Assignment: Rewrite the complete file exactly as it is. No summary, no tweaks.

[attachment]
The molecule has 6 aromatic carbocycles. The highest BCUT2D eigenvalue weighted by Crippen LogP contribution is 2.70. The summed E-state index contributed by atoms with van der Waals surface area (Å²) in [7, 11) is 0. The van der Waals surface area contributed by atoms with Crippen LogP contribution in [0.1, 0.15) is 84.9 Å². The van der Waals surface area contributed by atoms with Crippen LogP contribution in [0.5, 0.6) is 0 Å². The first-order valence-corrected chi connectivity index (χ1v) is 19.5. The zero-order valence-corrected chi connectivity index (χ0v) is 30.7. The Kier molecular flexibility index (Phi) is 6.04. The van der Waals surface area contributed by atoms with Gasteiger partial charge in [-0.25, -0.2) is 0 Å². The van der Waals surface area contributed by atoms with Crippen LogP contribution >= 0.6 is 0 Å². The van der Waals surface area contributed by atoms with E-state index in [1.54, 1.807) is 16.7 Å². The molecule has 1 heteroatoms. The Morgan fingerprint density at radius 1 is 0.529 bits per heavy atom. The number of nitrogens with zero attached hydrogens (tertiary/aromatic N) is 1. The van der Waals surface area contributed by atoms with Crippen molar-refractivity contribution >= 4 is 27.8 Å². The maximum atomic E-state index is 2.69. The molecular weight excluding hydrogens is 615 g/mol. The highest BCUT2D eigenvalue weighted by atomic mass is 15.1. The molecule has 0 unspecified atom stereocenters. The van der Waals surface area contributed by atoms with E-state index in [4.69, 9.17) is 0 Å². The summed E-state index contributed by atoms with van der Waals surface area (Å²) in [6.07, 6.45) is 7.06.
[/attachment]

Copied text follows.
The molecule has 6 aromatic carbocycles. The highest BCUT2D eigenvalue weighted by Crippen LogP contribution is 2.70. The summed E-state index contributed by atoms with van der Waals surface area (Å²) in [7, 11) is 0. The van der Waals surface area contributed by atoms with Crippen LogP contribution in [0.1, 0.15) is 84.9 Å². The van der Waals surface area contributed by atoms with Crippen LogP contribution in [0.5, 0.6) is 0 Å². The first-order valence-corrected chi connectivity index (χ1v) is 19.5. The zero-order valence-corrected chi connectivity index (χ0v) is 30.7. The Kier molecular flexibility index (Phi) is 6.04. The van der Waals surface area contributed by atoms with Gasteiger partial charge in [-0.25, -0.2) is 0 Å². The van der Waals surface area contributed by atoms with Crippen LogP contribution >= 0.6 is 0 Å². The van der Waals surface area contributed by atoms with E-state index in [1.54, 1.807) is 16.7 Å². The molecule has 1 heteroatoms. The Morgan fingerprint density at radius 1 is 0.529 bits per heavy atom. The number of nitrogens with zero attached hydrogens (tertiary/aromatic N) is 1. The van der Waals surface area contributed by atoms with Crippen molar-refractivity contribution >= 4 is 27.8 Å². The maximum atomic E-state index is 2.69. The molecular weight excluding hydrogens is 615 g/mol. The highest BCUT2D eigenvalue weighted by atomic mass is 15.1. The molecule has 0 unspecified atom stereocenters. The van der Waals surface area contributed by atoms with E-state index in [4.69, 9.17) is 0 Å². The summed E-state index contributed by atoms with van der Waals surface area (Å²) in [6.07, 6.45) is 7.06.